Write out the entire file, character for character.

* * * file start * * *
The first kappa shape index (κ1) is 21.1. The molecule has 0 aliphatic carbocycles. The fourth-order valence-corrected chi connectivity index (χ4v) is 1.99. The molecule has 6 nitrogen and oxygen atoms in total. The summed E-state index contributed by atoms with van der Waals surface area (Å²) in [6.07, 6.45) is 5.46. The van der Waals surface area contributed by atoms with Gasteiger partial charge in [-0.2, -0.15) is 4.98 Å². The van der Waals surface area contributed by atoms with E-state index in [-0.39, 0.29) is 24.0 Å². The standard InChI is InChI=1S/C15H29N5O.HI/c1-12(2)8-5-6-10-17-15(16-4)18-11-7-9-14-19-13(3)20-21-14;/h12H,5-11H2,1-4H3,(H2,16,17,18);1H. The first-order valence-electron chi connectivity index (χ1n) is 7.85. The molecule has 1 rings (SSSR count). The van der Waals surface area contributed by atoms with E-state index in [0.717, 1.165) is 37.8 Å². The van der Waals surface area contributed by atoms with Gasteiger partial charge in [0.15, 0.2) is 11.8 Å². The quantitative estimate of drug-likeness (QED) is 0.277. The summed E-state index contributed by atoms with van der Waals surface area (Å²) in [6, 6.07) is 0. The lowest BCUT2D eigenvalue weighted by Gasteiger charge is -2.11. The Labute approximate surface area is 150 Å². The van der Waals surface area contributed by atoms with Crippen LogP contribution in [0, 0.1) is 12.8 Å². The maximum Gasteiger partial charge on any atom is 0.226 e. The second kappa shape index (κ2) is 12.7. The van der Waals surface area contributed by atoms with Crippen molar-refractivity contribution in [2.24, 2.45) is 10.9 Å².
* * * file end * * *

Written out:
The first kappa shape index (κ1) is 21.1. The molecule has 0 aliphatic carbocycles. The fourth-order valence-corrected chi connectivity index (χ4v) is 1.99. The molecule has 6 nitrogen and oxygen atoms in total. The summed E-state index contributed by atoms with van der Waals surface area (Å²) in [6.07, 6.45) is 5.46. The van der Waals surface area contributed by atoms with Gasteiger partial charge in [-0.2, -0.15) is 4.98 Å². The van der Waals surface area contributed by atoms with E-state index in [-0.39, 0.29) is 24.0 Å². The standard InChI is InChI=1S/C15H29N5O.HI/c1-12(2)8-5-6-10-17-15(16-4)18-11-7-9-14-19-13(3)20-21-14;/h12H,5-11H2,1-4H3,(H2,16,17,18);1H. The first-order valence-electron chi connectivity index (χ1n) is 7.85. The molecule has 1 rings (SSSR count). The van der Waals surface area contributed by atoms with E-state index in [0.717, 1.165) is 37.8 Å². The van der Waals surface area contributed by atoms with Gasteiger partial charge in [0.15, 0.2) is 11.8 Å². The quantitative estimate of drug-likeness (QED) is 0.277. The summed E-state index contributed by atoms with van der Waals surface area (Å²) in [6, 6.07) is 0. The lowest BCUT2D eigenvalue weighted by Gasteiger charge is -2.11. The Labute approximate surface area is 150 Å². The van der Waals surface area contributed by atoms with Crippen LogP contribution in [0, 0.1) is 12.8 Å². The maximum Gasteiger partial charge on any atom is 0.226 e. The second kappa shape index (κ2) is 12.7. The van der Waals surface area contributed by atoms with Crippen molar-refractivity contribution in [2.24, 2.45) is 10.9 Å².